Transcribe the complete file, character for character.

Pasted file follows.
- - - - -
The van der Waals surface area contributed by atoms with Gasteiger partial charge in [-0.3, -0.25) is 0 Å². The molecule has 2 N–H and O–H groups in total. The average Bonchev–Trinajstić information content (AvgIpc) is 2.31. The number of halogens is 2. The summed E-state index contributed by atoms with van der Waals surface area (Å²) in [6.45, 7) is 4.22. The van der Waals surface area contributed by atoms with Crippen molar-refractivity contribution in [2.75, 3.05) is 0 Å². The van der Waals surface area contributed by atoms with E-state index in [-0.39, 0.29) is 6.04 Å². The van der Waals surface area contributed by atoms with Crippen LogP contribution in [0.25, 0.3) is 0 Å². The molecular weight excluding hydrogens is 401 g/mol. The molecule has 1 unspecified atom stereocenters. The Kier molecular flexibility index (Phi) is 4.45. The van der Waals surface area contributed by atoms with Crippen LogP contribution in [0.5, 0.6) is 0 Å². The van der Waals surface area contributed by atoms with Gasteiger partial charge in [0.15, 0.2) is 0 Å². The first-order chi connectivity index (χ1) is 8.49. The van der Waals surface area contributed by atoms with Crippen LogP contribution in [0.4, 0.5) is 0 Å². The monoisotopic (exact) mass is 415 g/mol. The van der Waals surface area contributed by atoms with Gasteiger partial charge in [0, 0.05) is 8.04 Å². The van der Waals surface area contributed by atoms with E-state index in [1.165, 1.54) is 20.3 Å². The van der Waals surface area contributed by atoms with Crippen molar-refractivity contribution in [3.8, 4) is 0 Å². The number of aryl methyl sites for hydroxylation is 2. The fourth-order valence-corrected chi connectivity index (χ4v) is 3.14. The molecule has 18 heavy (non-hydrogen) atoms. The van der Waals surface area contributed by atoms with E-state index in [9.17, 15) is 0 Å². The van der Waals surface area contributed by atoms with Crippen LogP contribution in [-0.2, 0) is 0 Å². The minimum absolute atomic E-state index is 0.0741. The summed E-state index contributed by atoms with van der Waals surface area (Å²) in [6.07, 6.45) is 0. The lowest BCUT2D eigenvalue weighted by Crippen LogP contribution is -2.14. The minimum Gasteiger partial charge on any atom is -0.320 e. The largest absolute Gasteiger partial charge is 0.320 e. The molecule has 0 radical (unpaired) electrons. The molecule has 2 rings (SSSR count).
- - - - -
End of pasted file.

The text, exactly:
The van der Waals surface area contributed by atoms with Gasteiger partial charge in [-0.3, -0.25) is 0 Å². The molecule has 2 N–H and O–H groups in total. The average Bonchev–Trinajstić information content (AvgIpc) is 2.31. The number of halogens is 2. The summed E-state index contributed by atoms with van der Waals surface area (Å²) in [6.45, 7) is 4.22. The van der Waals surface area contributed by atoms with Crippen molar-refractivity contribution in [2.75, 3.05) is 0 Å². The van der Waals surface area contributed by atoms with E-state index in [-0.39, 0.29) is 6.04 Å². The van der Waals surface area contributed by atoms with Crippen LogP contribution in [0.25, 0.3) is 0 Å². The molecular weight excluding hydrogens is 401 g/mol. The molecule has 1 unspecified atom stereocenters. The Kier molecular flexibility index (Phi) is 4.45. The van der Waals surface area contributed by atoms with Crippen LogP contribution in [0.5, 0.6) is 0 Å². The van der Waals surface area contributed by atoms with Gasteiger partial charge in [0.15, 0.2) is 0 Å². The first-order chi connectivity index (χ1) is 8.49. The van der Waals surface area contributed by atoms with Crippen LogP contribution in [0.4, 0.5) is 0 Å². The monoisotopic (exact) mass is 415 g/mol. The van der Waals surface area contributed by atoms with Gasteiger partial charge in [0, 0.05) is 8.04 Å². The van der Waals surface area contributed by atoms with E-state index in [1.165, 1.54) is 20.3 Å². The van der Waals surface area contributed by atoms with Crippen molar-refractivity contribution in [3.8, 4) is 0 Å². The number of aryl methyl sites for hydroxylation is 2. The fourth-order valence-corrected chi connectivity index (χ4v) is 3.14. The molecule has 18 heavy (non-hydrogen) atoms. The van der Waals surface area contributed by atoms with E-state index in [9.17, 15) is 0 Å². The van der Waals surface area contributed by atoms with Crippen LogP contribution in [-0.2, 0) is 0 Å². The minimum absolute atomic E-state index is 0.0741. The summed E-state index contributed by atoms with van der Waals surface area (Å²) in [6.07, 6.45) is 0. The lowest BCUT2D eigenvalue weighted by Crippen LogP contribution is -2.14. The minimum Gasteiger partial charge on any atom is -0.320 e. The largest absolute Gasteiger partial charge is 0.320 e. The molecule has 0 radical (unpaired) electrons. The molecule has 2 rings (SSSR count).